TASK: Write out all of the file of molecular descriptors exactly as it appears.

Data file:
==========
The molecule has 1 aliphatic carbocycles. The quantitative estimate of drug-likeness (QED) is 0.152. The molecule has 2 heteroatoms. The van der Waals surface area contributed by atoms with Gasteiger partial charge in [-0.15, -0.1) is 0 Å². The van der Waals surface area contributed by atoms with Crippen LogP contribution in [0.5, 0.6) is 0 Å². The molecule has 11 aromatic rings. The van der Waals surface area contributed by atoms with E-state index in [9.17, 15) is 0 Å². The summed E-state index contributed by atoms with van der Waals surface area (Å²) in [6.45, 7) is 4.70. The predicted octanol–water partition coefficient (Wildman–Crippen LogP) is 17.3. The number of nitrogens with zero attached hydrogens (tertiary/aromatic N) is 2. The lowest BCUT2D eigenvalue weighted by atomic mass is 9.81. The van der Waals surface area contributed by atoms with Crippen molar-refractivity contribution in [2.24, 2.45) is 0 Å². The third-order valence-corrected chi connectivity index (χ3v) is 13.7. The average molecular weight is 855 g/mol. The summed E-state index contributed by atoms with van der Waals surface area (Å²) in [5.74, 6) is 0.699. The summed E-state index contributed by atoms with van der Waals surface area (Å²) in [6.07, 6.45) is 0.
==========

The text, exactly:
The molecule has 1 aliphatic carbocycles. The quantitative estimate of drug-likeness (QED) is 0.152. The molecule has 2 heteroatoms. The van der Waals surface area contributed by atoms with Gasteiger partial charge in [-0.15, -0.1) is 0 Å². The van der Waals surface area contributed by atoms with Crippen LogP contribution in [0.5, 0.6) is 0 Å². The molecule has 11 aromatic rings. The van der Waals surface area contributed by atoms with E-state index in [9.17, 15) is 0 Å². The summed E-state index contributed by atoms with van der Waals surface area (Å²) in [6.45, 7) is 4.70. The predicted octanol–water partition coefficient (Wildman–Crippen LogP) is 17.3. The number of nitrogens with zero attached hydrogens (tertiary/aromatic N) is 2. The lowest BCUT2D eigenvalue weighted by atomic mass is 9.81. The van der Waals surface area contributed by atoms with Crippen molar-refractivity contribution in [2.24, 2.45) is 0 Å². The third-order valence-corrected chi connectivity index (χ3v) is 13.7. The average molecular weight is 855 g/mol. The summed E-state index contributed by atoms with van der Waals surface area (Å²) in [5.74, 6) is 0.699. The summed E-state index contributed by atoms with van der Waals surface area (Å²) in [6.07, 6.45) is 0.